Academic journal article Journal of Teacher Education

The Unification of Church and State: Working Together to Prepare Teachers for Diverse Classrooms

Academic journal article Journal of Teacher Education

The Unification of Church and State: Working Together to Prepare Teachers for Diverse Classrooms

Article excerpt

The incongruity between a largely White teacher education population and an increasingly diverse public school population poses significant and urgent questions regarding how to help prospective teachers toward multicultural competency. What kinds of experiences do these future teachers need to become exemplary teachers for children whose backgrounds will differ markedly from their own? Teacher education programs have responded to this question in different ways, ranging from multicultural coursework to fieldwork placements in urban schools, with more or less success (Melnick & Zeichner, 1998).

Such efforts might be part of the solution, but they do not address what we see as the issue fundamental to this problem: Although we live in a diverse society, many of us, and especially Whites, live monocultural lives. It is our belief that effective multicultural teacher education must begin with the recognition of a divided and segregated society in which it is common for people to live out their lives in communities with people who look, act, and talk like them and in which people rarely develop significant and enduring relationships across ethnic and socioeconomic lines. This condition is often mirrored in teacher education programs, where it is not unusual for a largely White teacher education faculty to be teaching White students about how to best teach children of color (Ducharme & Agne, 1989; Villegas, 1993). Given this social context, it is imperative that universities and colleges recognize that they cannot prepare multiculturally competent teachers without help. Communities can and must become integral partners in this effort.

We describe an evolving partnership between a large African American Baptist Church in Columbus, Ohio, and a teacher education program at The Ohio State University (OSU). More specifically, we focus on the nature of our partnership, the commitments we have to building a mutually beneficial relationship, and the challenges and promises in nurturing trust and attempting reciprocity. We conclude with a description of an "equal-status" internship intended to provide our students with the experience they need to begin to develop socioculturally relevant pedagogies.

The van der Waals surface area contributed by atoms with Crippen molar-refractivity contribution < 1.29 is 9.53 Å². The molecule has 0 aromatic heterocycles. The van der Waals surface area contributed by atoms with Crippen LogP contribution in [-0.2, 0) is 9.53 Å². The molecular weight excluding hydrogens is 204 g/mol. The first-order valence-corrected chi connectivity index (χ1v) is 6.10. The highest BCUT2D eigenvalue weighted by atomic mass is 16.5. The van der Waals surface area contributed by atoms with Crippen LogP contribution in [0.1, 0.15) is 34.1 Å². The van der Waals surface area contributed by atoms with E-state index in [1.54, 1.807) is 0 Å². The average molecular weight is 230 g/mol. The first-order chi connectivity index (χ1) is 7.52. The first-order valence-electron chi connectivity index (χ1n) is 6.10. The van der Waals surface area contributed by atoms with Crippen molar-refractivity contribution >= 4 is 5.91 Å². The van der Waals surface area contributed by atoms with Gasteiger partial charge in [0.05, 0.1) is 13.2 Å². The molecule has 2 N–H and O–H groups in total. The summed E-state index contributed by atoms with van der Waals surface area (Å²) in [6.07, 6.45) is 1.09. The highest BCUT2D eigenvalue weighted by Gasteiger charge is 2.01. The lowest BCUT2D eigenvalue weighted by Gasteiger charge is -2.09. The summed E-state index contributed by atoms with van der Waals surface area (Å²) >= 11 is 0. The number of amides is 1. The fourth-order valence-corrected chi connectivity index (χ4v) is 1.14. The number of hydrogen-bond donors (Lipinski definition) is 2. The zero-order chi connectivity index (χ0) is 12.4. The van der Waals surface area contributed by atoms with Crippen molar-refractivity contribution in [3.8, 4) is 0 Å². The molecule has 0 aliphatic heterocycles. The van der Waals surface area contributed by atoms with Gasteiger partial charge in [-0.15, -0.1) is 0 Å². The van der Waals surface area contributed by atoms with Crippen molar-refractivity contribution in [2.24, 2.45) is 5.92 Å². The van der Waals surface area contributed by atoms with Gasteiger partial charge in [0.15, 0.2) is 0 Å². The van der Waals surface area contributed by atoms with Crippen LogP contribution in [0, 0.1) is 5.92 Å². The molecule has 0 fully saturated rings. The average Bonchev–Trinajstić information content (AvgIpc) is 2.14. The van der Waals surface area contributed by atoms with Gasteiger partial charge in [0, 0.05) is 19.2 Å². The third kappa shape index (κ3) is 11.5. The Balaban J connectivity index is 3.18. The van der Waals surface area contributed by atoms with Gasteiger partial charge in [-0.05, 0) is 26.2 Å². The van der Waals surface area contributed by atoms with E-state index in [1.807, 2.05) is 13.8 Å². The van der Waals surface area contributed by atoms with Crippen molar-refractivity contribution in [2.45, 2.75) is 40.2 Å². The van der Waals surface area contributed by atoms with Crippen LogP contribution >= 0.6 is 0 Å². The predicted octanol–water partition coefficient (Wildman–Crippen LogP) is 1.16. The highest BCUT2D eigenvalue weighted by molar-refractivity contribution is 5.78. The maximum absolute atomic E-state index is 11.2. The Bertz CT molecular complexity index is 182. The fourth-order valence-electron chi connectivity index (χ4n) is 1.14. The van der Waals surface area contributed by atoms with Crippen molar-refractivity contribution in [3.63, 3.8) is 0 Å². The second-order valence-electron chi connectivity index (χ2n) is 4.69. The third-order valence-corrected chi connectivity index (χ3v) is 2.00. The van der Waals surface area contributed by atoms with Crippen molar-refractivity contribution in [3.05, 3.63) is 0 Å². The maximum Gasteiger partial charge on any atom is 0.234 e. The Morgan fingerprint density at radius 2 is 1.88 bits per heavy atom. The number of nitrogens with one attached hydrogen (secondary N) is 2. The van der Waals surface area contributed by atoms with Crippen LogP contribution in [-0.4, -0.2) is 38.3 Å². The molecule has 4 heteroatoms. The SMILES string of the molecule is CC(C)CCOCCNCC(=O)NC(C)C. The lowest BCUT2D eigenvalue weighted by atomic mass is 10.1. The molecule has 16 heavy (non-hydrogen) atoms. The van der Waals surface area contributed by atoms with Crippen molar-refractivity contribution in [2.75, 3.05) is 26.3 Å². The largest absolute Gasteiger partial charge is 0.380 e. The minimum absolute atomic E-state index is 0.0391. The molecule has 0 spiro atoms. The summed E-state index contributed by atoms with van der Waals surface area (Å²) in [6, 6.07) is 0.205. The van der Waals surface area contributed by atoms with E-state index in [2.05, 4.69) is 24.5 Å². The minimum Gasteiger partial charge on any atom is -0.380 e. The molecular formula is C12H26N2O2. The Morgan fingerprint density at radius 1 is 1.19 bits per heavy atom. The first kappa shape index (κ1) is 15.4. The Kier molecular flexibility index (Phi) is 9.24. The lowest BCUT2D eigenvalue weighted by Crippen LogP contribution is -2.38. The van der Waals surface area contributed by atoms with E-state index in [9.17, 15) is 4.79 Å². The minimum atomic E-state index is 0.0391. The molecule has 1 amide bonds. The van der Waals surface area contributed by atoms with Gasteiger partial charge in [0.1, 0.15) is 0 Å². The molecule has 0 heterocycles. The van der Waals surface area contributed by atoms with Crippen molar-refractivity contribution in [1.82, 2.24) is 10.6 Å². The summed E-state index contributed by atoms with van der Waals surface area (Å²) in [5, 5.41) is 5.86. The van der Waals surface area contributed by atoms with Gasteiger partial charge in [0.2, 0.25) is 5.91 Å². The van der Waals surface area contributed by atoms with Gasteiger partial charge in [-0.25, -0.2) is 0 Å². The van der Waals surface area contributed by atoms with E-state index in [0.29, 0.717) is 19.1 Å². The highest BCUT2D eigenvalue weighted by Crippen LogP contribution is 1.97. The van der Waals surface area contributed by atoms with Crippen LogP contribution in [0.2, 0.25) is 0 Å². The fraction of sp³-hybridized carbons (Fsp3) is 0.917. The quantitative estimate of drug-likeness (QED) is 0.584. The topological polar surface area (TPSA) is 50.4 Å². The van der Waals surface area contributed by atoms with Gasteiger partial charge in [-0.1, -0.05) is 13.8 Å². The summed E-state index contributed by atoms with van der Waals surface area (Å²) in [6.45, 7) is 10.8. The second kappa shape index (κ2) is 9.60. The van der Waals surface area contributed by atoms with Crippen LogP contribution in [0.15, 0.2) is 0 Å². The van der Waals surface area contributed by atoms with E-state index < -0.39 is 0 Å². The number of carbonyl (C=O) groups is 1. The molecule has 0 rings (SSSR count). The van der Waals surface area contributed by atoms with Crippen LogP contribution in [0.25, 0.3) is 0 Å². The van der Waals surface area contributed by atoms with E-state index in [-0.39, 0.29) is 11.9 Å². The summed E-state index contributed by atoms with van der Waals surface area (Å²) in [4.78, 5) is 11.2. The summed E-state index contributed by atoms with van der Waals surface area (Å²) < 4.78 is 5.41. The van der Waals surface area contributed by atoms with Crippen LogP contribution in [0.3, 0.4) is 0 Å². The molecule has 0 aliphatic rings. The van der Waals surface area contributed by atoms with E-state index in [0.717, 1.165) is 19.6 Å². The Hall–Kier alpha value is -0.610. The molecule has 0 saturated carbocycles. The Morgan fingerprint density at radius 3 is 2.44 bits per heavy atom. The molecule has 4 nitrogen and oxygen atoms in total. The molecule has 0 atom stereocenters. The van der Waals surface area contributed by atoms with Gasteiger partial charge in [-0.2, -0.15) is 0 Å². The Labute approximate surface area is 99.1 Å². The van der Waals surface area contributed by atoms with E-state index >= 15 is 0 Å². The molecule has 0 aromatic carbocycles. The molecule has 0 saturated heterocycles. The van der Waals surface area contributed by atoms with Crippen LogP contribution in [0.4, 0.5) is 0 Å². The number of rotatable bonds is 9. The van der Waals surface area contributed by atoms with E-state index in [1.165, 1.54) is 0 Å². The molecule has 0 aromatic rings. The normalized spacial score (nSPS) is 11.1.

Urban School Failure and the Preparation of Teachers

The failure of urban schools to support students of color is widespread and worsening. This failure is evident in the achievement gap between White students and students of color (Stevens, 1996), in low achievement (Holt, 1992), and in high dropout rates (Lomotey, 1990). Although this failure is embedded within the historical and contemporary political and economic inequities of the larger society (Anyon, 1980; Apple, 1996; Aronowitz & Giroux, 1985; Bowles & Gintis, 1976; Lewis, 1978), schools are implicated within this system. The incongruity between an increasingly homogeneous, White, female, working- or middle-class teaching force and an increasingly ethnically and economically diverse student population, in particular, plays an important role (Grant, 1989, 1993; Greenleaf, 1994). For example, the urban center within which we are located hired more than 600 new teachers for the 1998-1999 school year who were predominantly White, female, and middle class. The city, however, like other large urban districts, has a diverse student population. More than half of the children attending city schools are African American. These new teachers, if similar to their colleagues across the nation, have had little experience with sociocultural diversity (Howey & Zimpher, 1990).

The need to prepare teachers capable of enacting culturally relevant pedagogies has been well established (Delpit, 1995; Hale-Benson, 1986; Hilliard, 1992; Irvine & York, 1995; Ladson-Billings, 1994; Lomotey, 1990; Tate, 1995), and many teacher educators have been involved in an ongoing struggle to identify the experiences that will support powerful teachers for diverse learners. …

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